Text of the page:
Five Simple Components of an Estate Plan

Estate planning is one of those topics that often makes people uncomfortable. Most of us don’t want to think about what’s going to happen after we die, or some of us feel like we don’t have enough assets to warrant needing an estate plan. The truth is everyone needs a plan. Your estate is comprised of everything you own — your car, home, other real estate, checking and savings accounts, investments, life insurance, furniture and other personal possessions. So, no matter how modest your estate might be, you’ll still want to manage who receives each item and when they receive it. You’ll also want to include medical and financial directives so others know your wishes. Here are five simple components of an estate plan.

1. Will

A will is a legally binding document that outlines a plan for how your assets will be divided after your death. If you don’t have a will, in most states, your assets will be distributed to your first family member. Writing a will provides peace of mind by ensuring that your financial assets will be in order and disseminated per your instructions. Some states require witnesses to a written or typed will.

2. Durable Power of Attorney

A Durable, or Property power of attorney (POA) allows an appointed person to act on your behalf for financial or legal purposes if you become incapacitated and unable to do so yourself. Without a power of attorney document, no one will have the authority to step in and handle bill-paying, investment decisions and other financial matters. Without a durable power of attorney, no one can represent you unless a court appoints a conservator or guardian. Note that some financial institutions require a POA on their own forms, so be sure to inquire when planning for yourself or a loved one.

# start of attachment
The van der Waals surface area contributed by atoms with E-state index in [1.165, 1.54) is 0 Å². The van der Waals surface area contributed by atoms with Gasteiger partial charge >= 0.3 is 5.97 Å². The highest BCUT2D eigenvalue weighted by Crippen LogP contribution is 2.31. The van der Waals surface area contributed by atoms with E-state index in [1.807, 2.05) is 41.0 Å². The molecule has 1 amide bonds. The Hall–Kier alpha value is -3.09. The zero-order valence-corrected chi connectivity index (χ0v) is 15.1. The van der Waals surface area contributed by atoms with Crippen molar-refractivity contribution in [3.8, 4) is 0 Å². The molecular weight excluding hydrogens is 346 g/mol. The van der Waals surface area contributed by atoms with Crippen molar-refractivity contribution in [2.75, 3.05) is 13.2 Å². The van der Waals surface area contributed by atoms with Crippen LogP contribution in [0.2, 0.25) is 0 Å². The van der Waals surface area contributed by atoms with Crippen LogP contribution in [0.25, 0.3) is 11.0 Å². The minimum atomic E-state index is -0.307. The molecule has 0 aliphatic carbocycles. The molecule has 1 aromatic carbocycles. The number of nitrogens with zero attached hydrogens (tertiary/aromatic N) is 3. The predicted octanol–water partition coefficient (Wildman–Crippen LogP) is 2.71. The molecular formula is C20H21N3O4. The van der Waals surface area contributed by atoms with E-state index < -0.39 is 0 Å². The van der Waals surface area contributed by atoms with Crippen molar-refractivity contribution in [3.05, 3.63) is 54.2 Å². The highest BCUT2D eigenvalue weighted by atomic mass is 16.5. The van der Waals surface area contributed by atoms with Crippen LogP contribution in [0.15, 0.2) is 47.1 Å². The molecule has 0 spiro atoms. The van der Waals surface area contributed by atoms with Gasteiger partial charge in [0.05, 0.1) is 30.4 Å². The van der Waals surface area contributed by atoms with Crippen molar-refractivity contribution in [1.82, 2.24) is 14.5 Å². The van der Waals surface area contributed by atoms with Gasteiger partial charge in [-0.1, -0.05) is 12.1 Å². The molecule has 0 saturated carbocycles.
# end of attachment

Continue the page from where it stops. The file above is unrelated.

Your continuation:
3. Medical Directives

Medical directives can include a number of different documents but should at least include a Health Care power of attorney and your Living Will. A Health Care power of attorney (HPOA) is a signed legal document in which you name a single person as your health care decision maker, in the event that you can’t make decisions yourself. A Living Will outlines your wishes regarding medical care in the event that you are incapacitated, terminally ill or unable to communicate. Your Living Will also includes decisions about whether or not you wish to opt for life support or any life-sustaining medical intervention.

4. Beneficiary Designations

As part of your estate planning, check to make sure your retirement and insurance plans’ beneficiary designations are up to date. The only way to control where your retirement and insurance assets go is to name a beneficiary.

5. Trust

A Trust can take many forms, and may or may not apply to your personal situation. It is best to have a financial plan and meet with an estate attorney to determine if it applies to you.

Estate planning need not be a scary project, and you may find peace of mind once you know your personal wishes and concerns are in order. Those who have dealt with the death of a family member who didn’t have an estate plan will attest to the difficulties they faced in settling the estate of their loved one. Consult a financial advisor to address your personal planning needs.


Wood Smith Advisors, a woman-owned Registered Investment Advisor (RIA), is a fee-only financial services firm that partners with its clients to simplify their financial lives. We focus on women, entrepreneurs and individuals with complex financial situations, providing objective and competent advice, education and services to help them develop and build their businesses and reach their financial goals. We can be reached by clicking here.

"Finance Made Simple" blog posts are intended for educational purposes and not for specific advice. Each person’s situation is different. Consult your financial advisor for advice relating to topics discussed.

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